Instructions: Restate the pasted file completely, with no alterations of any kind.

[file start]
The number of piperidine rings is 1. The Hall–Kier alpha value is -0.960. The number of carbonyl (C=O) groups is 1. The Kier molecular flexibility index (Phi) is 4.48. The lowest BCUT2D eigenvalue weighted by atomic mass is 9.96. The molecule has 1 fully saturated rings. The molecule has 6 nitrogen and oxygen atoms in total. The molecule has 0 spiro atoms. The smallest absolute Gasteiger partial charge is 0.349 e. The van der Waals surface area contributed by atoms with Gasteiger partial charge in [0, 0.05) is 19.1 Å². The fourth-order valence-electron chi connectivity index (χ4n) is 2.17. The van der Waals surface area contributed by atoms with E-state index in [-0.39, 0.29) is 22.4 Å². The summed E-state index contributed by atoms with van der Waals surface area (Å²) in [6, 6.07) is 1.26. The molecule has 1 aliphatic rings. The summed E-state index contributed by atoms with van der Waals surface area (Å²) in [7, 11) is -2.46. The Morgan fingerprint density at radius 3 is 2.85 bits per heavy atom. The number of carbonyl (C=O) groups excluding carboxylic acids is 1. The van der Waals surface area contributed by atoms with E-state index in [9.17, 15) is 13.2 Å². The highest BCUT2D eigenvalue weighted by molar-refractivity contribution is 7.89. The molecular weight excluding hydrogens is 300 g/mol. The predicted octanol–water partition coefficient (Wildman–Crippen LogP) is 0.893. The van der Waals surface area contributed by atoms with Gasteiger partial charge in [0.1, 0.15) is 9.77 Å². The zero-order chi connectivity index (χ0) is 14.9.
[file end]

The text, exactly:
The number of piperidine rings is 1. The Hall–Kier alpha value is -0.960. The number of carbonyl (C=O) groups is 1. The Kier molecular flexibility index (Phi) is 4.48. The lowest BCUT2D eigenvalue weighted by atomic mass is 9.96. The molecule has 1 fully saturated rings. The molecule has 6 nitrogen and oxygen atoms in total. The molecule has 0 spiro atoms. The smallest absolute Gasteiger partial charge is 0.349 e. The van der Waals surface area contributed by atoms with Gasteiger partial charge in [0, 0.05) is 19.1 Å². The fourth-order valence-electron chi connectivity index (χ4n) is 2.17. The van der Waals surface area contributed by atoms with E-state index in [-0.39, 0.29) is 22.4 Å². The summed E-state index contributed by atoms with van der Waals surface area (Å²) in [6, 6.07) is 1.26. The molecule has 1 aliphatic rings. The summed E-state index contributed by atoms with van der Waals surface area (Å²) in [7, 11) is -2.46. The Morgan fingerprint density at radius 3 is 2.85 bits per heavy atom. The number of carbonyl (C=O) groups excluding carboxylic acids is 1. The van der Waals surface area contributed by atoms with E-state index in [9.17, 15) is 13.2 Å². The highest BCUT2D eigenvalue weighted by molar-refractivity contribution is 7.89. The molecular weight excluding hydrogens is 300 g/mol. The predicted octanol–water partition coefficient (Wildman–Crippen LogP) is 0.893. The van der Waals surface area contributed by atoms with Gasteiger partial charge in [0.1, 0.15) is 9.77 Å². The zero-order chi connectivity index (χ0) is 14.9.